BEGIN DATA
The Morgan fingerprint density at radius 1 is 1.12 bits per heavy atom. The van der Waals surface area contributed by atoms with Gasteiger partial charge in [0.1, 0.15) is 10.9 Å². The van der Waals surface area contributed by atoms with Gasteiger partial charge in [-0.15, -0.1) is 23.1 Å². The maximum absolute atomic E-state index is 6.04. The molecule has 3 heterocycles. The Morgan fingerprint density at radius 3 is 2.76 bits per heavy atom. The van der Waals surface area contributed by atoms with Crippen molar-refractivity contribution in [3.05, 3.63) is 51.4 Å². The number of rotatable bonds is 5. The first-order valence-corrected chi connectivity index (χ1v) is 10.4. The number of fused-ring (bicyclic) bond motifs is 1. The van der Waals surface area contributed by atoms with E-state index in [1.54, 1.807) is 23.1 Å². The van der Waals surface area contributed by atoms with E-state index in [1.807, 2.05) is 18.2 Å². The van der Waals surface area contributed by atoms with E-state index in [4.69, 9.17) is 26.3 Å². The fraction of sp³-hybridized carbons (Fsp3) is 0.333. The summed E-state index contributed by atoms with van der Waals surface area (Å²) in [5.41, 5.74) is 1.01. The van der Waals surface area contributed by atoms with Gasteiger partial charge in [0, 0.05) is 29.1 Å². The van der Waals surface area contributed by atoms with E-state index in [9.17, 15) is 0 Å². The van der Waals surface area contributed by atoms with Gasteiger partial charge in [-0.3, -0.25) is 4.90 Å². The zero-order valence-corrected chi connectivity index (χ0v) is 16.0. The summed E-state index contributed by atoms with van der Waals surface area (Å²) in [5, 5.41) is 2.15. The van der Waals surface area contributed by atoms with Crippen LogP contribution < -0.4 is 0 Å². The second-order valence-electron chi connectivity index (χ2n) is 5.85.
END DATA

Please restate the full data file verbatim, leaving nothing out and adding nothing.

The Morgan fingerprint density at radius 1 is 1.12 bits per heavy atom. The van der Waals surface area contributed by atoms with Gasteiger partial charge in [0.1, 0.15) is 10.9 Å². The van der Waals surface area contributed by atoms with Gasteiger partial charge in [-0.15, -0.1) is 23.1 Å². The maximum absolute atomic E-state index is 6.04. The molecule has 3 heterocycles. The Morgan fingerprint density at radius 3 is 2.76 bits per heavy atom. The van der Waals surface area contributed by atoms with Crippen molar-refractivity contribution in [3.05, 3.63) is 51.4 Å². The number of rotatable bonds is 5. The first-order valence-corrected chi connectivity index (χ1v) is 10.4. The number of fused-ring (bicyclic) bond motifs is 1. The van der Waals surface area contributed by atoms with E-state index in [1.54, 1.807) is 23.1 Å². The van der Waals surface area contributed by atoms with E-state index in [1.807, 2.05) is 18.2 Å². The van der Waals surface area contributed by atoms with E-state index in [4.69, 9.17) is 26.3 Å². The fraction of sp³-hybridized carbons (Fsp3) is 0.333. The summed E-state index contributed by atoms with van der Waals surface area (Å²) in [5.41, 5.74) is 1.01. The van der Waals surface area contributed by atoms with Gasteiger partial charge in [0, 0.05) is 29.1 Å². The van der Waals surface area contributed by atoms with E-state index in [9.17, 15) is 0 Å². The van der Waals surface area contributed by atoms with Gasteiger partial charge in [-0.3, -0.25) is 4.90 Å². The zero-order valence-corrected chi connectivity index (χ0v) is 16.0. The summed E-state index contributed by atoms with van der Waals surface area (Å²) in [5, 5.41) is 2.15. The van der Waals surface area contributed by atoms with Crippen LogP contribution < -0.4 is 0 Å². The second-order valence-electron chi connectivity index (χ2n) is 5.85.